Criminal background checks will be conducted as part of the admissions process. Additional criminal background checks and/or drug screening tests may be conducted on a for-cause basis in certain clinical settings/locations.
Ability to meet the school of pharmacy’s technical standards
The School of Pharmacy intends for its students and graduates to become competent and compassionate pharmacists who are capable of entering residency training (graduate pharmacy education) and/or pharmacy practice and meeting all requirements for pharmacist licensure.
Equal access to the School of Pharmacy’s educational program
The University of California does not discriminate against qualified individuals with disabilities who apply for admission to the PharmD degree program or who are enrolled as pharmacy students. Otherwise qualified individuals shall not be excluded from admission or participation in the School of Pharmacy’s educational programs and activities solely by reason of their disability or medical condition. The School of Pharmacy provides reasonable accommodation in its academic programs to qualified individuals with disabilities. A reasonable accommodation is one that does not require substantial program modification or lower academic standards. Learning disabilities are included under this policy.
Should a candidate have or develop a condition that would place patients or others at risk or that would jeopardize his or her ability to complete the doctor of pharmacy degree and pursue professional practice and licensure, the candidate may be denied admission or may be dismissed from school. Should a candidate have or develop a disability that poses a significant risk to the health and safety of patients or others that cannot be addressed with a reasonable accommodation, the candidate may be denied admission or may be dismissed from school.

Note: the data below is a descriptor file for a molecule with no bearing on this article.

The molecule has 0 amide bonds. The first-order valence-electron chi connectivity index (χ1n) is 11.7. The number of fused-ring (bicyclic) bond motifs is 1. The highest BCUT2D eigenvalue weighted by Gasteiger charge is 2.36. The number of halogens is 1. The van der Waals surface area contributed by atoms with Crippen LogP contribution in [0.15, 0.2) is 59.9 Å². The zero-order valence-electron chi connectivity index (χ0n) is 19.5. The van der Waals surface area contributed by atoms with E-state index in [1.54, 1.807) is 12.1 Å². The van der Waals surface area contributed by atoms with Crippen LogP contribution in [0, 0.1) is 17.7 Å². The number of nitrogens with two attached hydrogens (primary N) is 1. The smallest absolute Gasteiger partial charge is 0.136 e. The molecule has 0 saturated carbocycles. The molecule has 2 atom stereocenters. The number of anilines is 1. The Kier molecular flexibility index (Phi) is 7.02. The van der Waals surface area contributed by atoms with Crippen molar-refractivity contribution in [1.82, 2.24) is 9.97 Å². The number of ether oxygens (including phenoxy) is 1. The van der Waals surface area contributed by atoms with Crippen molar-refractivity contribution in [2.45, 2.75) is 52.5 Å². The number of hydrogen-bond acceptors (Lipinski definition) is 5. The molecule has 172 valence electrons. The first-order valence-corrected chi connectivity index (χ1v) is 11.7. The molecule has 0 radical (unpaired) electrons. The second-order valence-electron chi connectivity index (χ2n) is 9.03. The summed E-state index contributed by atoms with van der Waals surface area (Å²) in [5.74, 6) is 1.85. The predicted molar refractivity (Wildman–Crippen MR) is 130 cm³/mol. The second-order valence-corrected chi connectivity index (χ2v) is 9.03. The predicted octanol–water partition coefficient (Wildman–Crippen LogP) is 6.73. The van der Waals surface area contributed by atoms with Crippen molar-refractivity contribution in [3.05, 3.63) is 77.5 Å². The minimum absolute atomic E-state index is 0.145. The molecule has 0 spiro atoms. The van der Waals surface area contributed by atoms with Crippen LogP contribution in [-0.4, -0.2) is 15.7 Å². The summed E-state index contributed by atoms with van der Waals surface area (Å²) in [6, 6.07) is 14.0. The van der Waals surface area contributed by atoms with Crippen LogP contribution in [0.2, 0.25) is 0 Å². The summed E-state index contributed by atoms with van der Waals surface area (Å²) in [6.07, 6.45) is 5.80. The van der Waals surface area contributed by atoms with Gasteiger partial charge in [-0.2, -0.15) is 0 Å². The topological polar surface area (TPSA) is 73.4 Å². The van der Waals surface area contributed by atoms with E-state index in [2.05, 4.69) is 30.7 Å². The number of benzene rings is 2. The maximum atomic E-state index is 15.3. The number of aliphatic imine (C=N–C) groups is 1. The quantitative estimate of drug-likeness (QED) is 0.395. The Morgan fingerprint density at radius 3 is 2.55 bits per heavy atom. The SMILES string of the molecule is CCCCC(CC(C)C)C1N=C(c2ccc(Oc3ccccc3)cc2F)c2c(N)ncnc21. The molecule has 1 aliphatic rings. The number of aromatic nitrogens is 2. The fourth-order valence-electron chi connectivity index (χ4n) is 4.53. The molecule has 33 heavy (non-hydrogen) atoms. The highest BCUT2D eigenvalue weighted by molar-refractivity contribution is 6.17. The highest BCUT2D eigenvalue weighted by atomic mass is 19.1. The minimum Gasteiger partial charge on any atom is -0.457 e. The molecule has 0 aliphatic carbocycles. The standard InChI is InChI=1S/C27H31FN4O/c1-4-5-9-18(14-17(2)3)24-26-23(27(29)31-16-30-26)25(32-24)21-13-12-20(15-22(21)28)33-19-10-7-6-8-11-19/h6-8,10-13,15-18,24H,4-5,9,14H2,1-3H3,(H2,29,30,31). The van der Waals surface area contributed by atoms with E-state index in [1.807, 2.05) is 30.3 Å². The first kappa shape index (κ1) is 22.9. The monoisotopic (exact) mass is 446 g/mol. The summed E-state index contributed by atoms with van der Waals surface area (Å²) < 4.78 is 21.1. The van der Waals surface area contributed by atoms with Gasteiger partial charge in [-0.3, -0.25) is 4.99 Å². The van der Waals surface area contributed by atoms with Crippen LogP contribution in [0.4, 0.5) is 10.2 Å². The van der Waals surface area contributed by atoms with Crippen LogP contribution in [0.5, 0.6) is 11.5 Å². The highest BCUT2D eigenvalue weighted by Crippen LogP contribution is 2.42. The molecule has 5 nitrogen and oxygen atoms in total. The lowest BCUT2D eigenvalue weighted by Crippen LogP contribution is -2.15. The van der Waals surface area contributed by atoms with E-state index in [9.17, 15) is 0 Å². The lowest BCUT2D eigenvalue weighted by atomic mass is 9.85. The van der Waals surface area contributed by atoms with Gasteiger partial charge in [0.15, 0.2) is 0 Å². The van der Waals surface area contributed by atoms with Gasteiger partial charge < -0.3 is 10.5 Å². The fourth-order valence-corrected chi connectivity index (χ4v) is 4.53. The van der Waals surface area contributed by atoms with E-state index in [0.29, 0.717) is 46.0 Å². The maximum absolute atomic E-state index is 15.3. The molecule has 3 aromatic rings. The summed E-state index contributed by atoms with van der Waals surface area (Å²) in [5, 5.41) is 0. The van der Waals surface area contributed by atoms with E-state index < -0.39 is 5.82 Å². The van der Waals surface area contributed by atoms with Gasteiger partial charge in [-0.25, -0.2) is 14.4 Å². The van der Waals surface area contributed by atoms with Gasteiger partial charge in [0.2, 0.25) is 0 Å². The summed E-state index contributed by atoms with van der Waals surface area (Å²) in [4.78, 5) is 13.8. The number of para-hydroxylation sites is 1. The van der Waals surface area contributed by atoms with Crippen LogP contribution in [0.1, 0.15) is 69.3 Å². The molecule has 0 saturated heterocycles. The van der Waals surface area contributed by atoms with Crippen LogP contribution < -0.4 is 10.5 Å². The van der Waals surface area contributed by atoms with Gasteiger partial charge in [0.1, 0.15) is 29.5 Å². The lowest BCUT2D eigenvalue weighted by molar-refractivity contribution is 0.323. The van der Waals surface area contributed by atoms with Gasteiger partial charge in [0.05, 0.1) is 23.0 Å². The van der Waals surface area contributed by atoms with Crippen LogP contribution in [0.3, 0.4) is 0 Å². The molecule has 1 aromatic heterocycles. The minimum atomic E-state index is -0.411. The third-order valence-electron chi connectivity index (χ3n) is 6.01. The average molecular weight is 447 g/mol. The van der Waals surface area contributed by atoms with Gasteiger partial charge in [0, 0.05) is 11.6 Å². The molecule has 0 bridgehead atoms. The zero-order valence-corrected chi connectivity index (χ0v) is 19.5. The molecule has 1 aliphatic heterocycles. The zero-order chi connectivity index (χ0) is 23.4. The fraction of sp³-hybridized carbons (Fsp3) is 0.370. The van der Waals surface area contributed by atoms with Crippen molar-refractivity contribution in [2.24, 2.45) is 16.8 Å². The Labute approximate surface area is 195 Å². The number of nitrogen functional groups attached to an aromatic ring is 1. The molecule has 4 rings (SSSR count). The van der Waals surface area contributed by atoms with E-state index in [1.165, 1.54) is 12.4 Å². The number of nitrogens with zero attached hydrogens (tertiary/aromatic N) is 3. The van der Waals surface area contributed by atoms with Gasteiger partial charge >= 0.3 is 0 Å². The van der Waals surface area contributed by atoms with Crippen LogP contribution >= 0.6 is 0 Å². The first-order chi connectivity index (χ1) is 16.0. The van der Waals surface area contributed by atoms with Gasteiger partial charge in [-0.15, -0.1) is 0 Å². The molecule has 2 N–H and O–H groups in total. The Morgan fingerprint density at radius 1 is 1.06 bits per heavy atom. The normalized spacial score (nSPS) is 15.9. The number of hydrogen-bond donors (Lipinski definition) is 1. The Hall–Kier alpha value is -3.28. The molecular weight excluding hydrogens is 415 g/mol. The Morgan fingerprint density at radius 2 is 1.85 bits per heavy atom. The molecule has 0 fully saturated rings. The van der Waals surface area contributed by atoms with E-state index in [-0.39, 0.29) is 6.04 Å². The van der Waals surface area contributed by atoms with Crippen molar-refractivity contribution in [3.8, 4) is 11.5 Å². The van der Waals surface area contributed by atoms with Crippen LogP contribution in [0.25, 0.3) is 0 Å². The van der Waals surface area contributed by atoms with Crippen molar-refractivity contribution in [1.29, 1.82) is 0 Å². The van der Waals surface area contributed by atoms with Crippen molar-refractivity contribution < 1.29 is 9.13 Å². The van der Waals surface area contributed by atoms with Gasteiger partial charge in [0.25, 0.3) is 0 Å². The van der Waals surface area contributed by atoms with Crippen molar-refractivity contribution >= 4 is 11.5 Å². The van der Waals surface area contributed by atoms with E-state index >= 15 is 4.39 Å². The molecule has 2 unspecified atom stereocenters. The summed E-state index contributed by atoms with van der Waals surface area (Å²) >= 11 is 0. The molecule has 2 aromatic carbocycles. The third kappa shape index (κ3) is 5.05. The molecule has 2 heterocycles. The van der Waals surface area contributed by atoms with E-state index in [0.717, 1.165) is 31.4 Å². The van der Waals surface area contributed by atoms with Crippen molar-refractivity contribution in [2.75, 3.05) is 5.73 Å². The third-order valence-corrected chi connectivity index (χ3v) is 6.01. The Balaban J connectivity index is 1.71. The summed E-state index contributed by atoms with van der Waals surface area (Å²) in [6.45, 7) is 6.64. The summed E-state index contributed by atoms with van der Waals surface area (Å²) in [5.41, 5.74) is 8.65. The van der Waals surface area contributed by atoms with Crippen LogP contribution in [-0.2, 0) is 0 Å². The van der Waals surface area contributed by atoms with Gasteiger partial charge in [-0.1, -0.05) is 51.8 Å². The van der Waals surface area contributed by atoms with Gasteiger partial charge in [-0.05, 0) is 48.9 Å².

It is the responsibility of a student with a disability (or a student who develops a disability) and who needs an accommodation to notify Student Disability Services of the disability, and to provide adequate documentation of the general nature and extent of the disability and the functional limitations to be accommodated. A student who has or develops any chronic disease or condition that may affect his or her ability to meet the technical standards will be expected to seek and continue in the care of a qualified health care provider.
The Office of Student and Curricular Affairs will work in conjunction with Student Disability Services in evaluating and responding to all requests. If additional documentation is required regarding the nature and extent of a disability, and/or to assist in determining whether the candidate, with or without accommodation, is able to meet these technical standards, it is the responsibility of the student to cooperate with the Office of Student and Curricular Affairs and Student Disability Services in that process.
This document was developed and based upon the work of experienced pharmacy and medical educators within the University of California system in 2013.